What to Take from UTL II

Andrew Weber-USA TODAY Sports

Michigan welcomed Notre Dame to Ann Arbor yesterday, sending the Irish home after posting 41 points. What should we take from the win under the lights? What does it mean going forward?

The Bad

Michigan's pass rush turns out to be a major weakness

Last week I wrote that the four-man pass rush was definitely improved. I'll go ahead and take those words back this week after watching Tommy Rees stand in a clean pocket time and time again. Brennen Beyer, not the hyped Frank Clark, seems to be the only player on Michigan's roster capable of getting consistent pressure on passers. The rest of the unit was stale and needed help from overload blitzes to get to Rees, who did a decent job of making quick reads with pressure in his face. His two interceptions don't mask the fact that Michigan needs more help with its pass rush.

The offense relies too heavily on Gardner and Gallon

Rees' interceptions don't mask the defense's weaknesses, and the offense's 41 points don't mask the fact that it relies far too much on Gardner tossing the rock to Gallon. Devin completed more than a third of his passes to Gallon, who is becoming more and more important in a Michigan offense that currently lacks other consistent options. Jeremy was slow to get up during the fourth quarter of last night's contest, and the crowd grew extremely nervous knowing that Gardner's main weapon might not return. The offense will be in major trouble if Gallon doesn't get up next time.

Turnovers remain an issue

This was actually a relative strength of Michigan's during the game, only turning the ball over once while taking it away from the Irish twice. The Wolverines still coughed it up during the most crucial period of the game, and Dennis Norfleet was extremely lucky to get his muffed punt back. It's nitpicking, but Michigan can still play a cleaner brand of football.

The Good

Devin Gardner is worthy of the hype

Gardner threw for nearly 300 yards and 4 touchdowns. He was nearing the 100-yard mark in rushing yards and registered another score on the ground. He made great decisions with the ball for the vast majority of the game, used solid footwork and mechanics, timed his scrambles well and showed what looked to be a psychic connection with his best target.

The best part? He did all of this against a defense that starts a ton of elite talent. All of the worry stemming from his turnovers against low-end Central Michigan has been wiped away by memories of him tearing the Notre Dame defense apart for four quarters.

Gardner to Gallon might be unstoppable

Jeremy Gallon finished the contest with 8 catches for 184 yards and 3 touchdowns, averaging 23 yards per reception. The duo continued to show an awesome on-field connection on curl routes, and Gallon made yet another tough catch with a defender all over him. Gallon could push for first team All-Big Ten honors.

Al Borges is utilizing his weaponry

Dennis Norfleet got the ball on a reverse and a fancy fake-iso toss. Jake Butt got more looks from Gardner than Devin Funchess. Drew Dileo is being utilized more than he was last year. It's very clear that Al Borges is more comfortable calling plays with Devin Gardner behind center, and it's beginning to show in his decision to spread the love on offense. Michigan's lack of a consistent weapon to put beside Gallon was mitigated by the contributions of a handful of role players, and the Wolverines just might be able to get away with it all season long if Gallon can stay healthy.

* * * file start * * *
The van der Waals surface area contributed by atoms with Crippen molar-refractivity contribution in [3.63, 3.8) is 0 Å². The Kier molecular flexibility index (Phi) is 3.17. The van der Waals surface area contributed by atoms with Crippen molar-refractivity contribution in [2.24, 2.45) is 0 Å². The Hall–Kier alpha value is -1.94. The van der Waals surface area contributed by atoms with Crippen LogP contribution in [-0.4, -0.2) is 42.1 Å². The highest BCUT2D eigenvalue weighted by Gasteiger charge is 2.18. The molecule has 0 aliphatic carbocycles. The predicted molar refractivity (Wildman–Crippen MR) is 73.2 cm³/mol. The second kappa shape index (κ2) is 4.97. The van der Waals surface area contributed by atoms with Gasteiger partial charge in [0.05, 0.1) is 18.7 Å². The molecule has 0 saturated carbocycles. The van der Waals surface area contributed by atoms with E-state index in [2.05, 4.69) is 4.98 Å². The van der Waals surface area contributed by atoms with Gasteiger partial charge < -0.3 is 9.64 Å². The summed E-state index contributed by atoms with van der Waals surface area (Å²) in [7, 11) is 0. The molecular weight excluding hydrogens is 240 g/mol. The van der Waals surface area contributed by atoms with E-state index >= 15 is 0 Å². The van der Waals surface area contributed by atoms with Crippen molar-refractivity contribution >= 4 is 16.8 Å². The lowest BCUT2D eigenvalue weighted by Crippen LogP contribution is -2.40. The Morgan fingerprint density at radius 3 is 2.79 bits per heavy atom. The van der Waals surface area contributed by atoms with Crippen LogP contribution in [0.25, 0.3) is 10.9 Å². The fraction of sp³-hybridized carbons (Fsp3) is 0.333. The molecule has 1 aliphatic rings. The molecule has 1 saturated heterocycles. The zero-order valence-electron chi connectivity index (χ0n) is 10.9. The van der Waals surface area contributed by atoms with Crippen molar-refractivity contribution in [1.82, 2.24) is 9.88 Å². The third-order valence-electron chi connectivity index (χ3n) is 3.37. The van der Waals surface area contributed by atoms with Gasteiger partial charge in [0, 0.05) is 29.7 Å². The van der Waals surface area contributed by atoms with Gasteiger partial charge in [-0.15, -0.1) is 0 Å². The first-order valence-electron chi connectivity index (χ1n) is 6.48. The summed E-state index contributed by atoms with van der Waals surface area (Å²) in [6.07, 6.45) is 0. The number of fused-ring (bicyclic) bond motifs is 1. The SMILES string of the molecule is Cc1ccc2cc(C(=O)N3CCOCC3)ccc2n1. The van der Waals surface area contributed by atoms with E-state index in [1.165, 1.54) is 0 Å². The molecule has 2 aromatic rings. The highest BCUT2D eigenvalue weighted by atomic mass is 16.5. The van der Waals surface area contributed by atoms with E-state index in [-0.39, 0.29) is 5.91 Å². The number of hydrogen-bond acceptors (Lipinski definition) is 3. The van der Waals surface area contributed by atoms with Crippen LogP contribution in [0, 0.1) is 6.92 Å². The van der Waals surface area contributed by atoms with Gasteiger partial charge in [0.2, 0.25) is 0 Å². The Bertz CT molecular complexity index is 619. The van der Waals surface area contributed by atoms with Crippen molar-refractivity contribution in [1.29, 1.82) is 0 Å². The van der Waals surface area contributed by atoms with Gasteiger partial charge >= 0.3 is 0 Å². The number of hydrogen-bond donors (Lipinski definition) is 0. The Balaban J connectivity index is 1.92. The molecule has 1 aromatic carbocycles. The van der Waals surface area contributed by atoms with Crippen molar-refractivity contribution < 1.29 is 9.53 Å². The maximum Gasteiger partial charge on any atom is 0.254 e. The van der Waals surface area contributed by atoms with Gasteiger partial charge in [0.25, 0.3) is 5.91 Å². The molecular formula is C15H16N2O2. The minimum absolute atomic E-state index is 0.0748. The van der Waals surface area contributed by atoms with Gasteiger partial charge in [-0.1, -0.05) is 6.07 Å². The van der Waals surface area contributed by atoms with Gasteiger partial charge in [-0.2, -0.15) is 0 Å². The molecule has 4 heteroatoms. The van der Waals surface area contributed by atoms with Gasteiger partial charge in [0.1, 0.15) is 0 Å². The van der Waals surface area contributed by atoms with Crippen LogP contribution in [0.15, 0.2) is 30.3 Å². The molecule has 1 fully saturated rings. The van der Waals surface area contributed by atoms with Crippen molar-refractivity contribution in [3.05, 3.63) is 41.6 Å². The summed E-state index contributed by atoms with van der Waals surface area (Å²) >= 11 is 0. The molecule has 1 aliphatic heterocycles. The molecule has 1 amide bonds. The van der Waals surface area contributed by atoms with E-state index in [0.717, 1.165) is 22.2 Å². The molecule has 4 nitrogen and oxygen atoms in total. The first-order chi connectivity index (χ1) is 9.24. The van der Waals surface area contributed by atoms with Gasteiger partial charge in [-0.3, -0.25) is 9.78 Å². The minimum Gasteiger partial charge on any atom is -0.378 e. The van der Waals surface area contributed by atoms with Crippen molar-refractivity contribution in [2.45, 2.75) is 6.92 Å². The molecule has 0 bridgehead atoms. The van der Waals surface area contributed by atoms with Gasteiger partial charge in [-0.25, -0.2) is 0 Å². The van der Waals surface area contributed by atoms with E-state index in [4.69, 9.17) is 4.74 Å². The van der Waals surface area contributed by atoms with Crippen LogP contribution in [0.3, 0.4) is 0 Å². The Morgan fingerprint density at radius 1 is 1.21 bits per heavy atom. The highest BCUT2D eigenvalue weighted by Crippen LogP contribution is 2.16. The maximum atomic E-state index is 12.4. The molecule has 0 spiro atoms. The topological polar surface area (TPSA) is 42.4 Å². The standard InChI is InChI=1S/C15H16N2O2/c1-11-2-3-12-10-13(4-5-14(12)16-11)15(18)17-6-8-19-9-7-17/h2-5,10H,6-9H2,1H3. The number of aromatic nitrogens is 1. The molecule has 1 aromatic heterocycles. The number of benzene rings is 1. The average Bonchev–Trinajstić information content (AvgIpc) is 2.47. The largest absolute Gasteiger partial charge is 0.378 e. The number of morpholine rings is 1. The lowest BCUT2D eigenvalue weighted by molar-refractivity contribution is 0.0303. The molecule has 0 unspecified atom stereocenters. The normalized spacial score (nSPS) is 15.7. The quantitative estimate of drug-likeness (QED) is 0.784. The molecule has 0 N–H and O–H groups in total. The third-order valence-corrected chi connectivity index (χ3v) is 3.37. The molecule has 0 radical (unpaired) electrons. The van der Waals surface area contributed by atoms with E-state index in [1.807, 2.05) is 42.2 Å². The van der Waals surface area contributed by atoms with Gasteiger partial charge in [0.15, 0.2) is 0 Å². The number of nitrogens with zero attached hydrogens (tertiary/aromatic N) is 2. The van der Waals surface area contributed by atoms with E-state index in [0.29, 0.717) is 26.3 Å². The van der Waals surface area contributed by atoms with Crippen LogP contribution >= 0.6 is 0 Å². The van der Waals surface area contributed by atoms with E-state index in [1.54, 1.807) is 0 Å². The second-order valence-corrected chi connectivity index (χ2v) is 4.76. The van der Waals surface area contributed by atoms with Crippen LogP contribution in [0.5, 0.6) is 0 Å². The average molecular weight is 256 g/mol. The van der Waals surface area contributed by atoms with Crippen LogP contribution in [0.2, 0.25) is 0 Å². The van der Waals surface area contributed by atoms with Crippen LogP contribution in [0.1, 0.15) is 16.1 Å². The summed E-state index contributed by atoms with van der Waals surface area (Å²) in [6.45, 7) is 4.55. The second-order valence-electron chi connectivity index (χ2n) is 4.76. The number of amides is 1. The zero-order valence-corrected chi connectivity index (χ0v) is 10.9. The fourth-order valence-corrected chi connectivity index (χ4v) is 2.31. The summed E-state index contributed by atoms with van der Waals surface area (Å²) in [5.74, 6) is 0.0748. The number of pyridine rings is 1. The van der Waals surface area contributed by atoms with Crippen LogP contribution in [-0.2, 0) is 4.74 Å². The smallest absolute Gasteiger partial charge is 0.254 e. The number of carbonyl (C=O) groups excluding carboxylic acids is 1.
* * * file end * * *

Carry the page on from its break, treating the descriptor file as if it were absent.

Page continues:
Rushing the passer is the D's only major weakness

Michigan's secondary concerns vanished quickly against Notre Dame as Jarrod Wilson looked ready for the big stage. The young safety didn't make any head-scratching mistakes, and he was ready to crush Irish receivers on more than one occasion.

The linebackers and corners came ready to play, too. Raymon Taylor came up with a critical crushing blow, Countess picked off a Rees pass and youngster James Ross nearly got one for himself. Notre Dame did gash Michigan on quite a few runs, but I like to think that it was a negative effect of Michigan's attempts to fill Rees' passing lanes without rushing more than four players.

This defense could go from good to awesome if Jake Ryan comes back ready to wreak havoc.

The offensive line can compete with elite fronts

Michigan ran for 166 yards against a defensive front that many thought was immovable. The zone was inconsistent, gashing the Irish for solid yardage on one play before moving backward on the next, but the offensive line at least showed that it can compete with great defensive lineman. Michigan won't see another starting defensive line like Notre Dame's this season, so there is reason for hope on Michigan's offensive front.

The Takeaway

I still don't think this team is ready for a run at the national title, so don't go getting your hopes up. That being said, this team is capable of running the table in the Legends division before facing an Ohio State team that no longer looks superior, setting up another massive showdown between the two rivals. Overall, this Notre Dame game showed that this team is capable of playing with most–keyword: most– teams in the country.

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